When this happens the prophets of doom, such as wayan vota (olpc just got gutted) and arstechnia (OLPC downsizes ...) publish quickly and with a tendency to sensationalise and catastrophise. We are all familiar with this style of journalism.
This really is a 40 year story going back to when alan kay first envisaged the dynabook. We need to take a long term view. It is also a good time to revisit Walter Bender’s 23 questions which is another insightful way of viewing the big picture
The Surface Mission is to bring education to the children of the Developing world using the XO as a vehicle. This is a serious and realistic although a very hard to achieve goal.
The XO-1 has been a partial success. However, it did not achieve its initial (problematic) goal of selling to the Developing world governments in millions. Clearly, the stakeholders are not satisfied and cutbacks have now occurred. Also the 2008 give one, get one was a relative flop, with only 7% of the sales of the G1G1 in 2007 (source). But Negroponte keeps pushing forward. The dual screen XO-2 (article) may achieve the scaling that was hoped for but did not eventuate with XO-1.
Sugar, the new OS, has been a partial success. It is diverse, free (FLOSS) educational software with unique built in (when sugarized) collaboration features. But some / many aspects of Sugar are buggy and / or unfinished. There is still a lot of work to do.
All of this does spin off in multiple directions – Walter’s question categories are Computer Science, Engineering, Education, Economics and Social Sciences. There was some discussion about his 23 questions at OLPC_news (comments). It would be good to see more.
Different people bring different skills and expertise to the Project. Everyone who has been involved with it has been broadened and deepened in some way. No regrets. I'm not aware of anyone who has been involved who wishes that they hadn't been.
There may or may not be ultimate success. But there is ongoing partial success as the consciousness of every participant, adult or child, of the social possibilities of disruptive technology is increased.
One aspect is that the Projects are in more or less constant turmoil. I see this as inevitable.
We have cutting edge, complicated, disruptive technology – hardware and software.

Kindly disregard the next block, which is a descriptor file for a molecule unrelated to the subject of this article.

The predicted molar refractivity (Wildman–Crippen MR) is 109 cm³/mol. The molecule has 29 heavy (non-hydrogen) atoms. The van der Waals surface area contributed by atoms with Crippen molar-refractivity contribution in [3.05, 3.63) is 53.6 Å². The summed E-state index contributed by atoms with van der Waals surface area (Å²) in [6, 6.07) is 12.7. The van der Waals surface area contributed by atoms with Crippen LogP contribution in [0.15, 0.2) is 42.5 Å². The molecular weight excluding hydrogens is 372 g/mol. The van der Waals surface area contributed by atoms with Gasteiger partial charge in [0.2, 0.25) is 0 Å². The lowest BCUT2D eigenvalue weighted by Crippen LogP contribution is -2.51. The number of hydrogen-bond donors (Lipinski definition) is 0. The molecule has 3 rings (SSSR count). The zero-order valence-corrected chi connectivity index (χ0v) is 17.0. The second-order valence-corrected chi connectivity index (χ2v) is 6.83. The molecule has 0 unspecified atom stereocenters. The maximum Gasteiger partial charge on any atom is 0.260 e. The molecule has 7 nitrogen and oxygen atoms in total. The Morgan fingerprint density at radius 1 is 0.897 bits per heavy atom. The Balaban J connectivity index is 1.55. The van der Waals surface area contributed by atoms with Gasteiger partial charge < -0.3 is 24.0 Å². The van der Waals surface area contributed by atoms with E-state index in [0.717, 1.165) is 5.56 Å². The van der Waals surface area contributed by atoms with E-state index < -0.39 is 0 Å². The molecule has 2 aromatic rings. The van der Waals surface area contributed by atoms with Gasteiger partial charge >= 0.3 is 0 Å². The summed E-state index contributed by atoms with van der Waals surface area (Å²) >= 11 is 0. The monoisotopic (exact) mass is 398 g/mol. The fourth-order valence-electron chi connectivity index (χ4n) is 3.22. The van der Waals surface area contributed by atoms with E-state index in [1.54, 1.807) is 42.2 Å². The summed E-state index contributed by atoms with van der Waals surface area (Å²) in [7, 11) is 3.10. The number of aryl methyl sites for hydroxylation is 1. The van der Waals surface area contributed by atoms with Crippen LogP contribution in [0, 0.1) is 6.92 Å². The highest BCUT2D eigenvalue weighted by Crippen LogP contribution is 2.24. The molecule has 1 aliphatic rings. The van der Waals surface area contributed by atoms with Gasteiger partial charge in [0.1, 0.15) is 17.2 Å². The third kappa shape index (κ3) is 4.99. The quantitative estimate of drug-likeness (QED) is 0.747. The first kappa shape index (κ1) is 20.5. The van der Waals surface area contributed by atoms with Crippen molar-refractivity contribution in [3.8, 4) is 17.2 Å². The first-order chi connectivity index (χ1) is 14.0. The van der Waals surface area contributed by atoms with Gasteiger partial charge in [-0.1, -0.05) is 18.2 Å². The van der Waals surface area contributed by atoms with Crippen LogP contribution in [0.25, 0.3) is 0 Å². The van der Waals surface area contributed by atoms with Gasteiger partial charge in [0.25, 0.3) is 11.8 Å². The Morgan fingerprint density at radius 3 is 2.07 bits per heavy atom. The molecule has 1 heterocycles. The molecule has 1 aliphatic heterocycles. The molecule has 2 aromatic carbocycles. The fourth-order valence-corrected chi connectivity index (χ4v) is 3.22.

We have a difficult, hard to answer social question: How best to help the impoverished children of the Developing world?
We have conflict between FLOSS and Proprietary pathways. Can FLOSS alone deliver the goods?
We have division between expert and non expert enthusiasts in different areas. Some fields demand democracy and transparency, eg. FLOSS. But even FLOSS has benevolent dictators as a concession to expertise. But in some other areas democracy is frankly a waste of time. For example, there is little point in Mary Lou Jepson consulting with non experts about the latest in screen technology. This can be extrapolated, more or less, to many other parts of the Development process.
We have conflict over the best methods to educate children. Constructionism is not well understood and is not the only path.
How much should local issues influence global development? (refer to the Bryan Berry thread on Its An Education Project)
How do hardware experts, software experts and educators work together effectively to produce a better product?
There is limited money and people to carry out this project. Even though a Keynsian approach – spend money on public works to increase employment - in economic crisis would suggest generous funding for this project. Sounds like a good idea but I doubt that it will happen.
We have entrenched, powerful interests who are threatened by these developments (Intel, Microsoft, educational bureaucracies, existing NGOs)
How could there not be continual turmoil?
At any rate, the XO / Sugar Labs projects continue to be excellent objects to think with and to act through. In the words of David Farning:
"I would like to offer a _heart_felt_ thanks to everyone at One Laptop Per Child who has made Sugar and the XO the products that they are today.The xo and sugar labs will continue to transform the world for the better. By just how much remains to be seen.
You still are at the forefront of a revolution in learning such as the world has not seen since the invention of the printing press.
But, this revolution, as with all revolutions, is hard to plan; there are no maps, there is no rule book, there is no gray bearded sage to guide your way"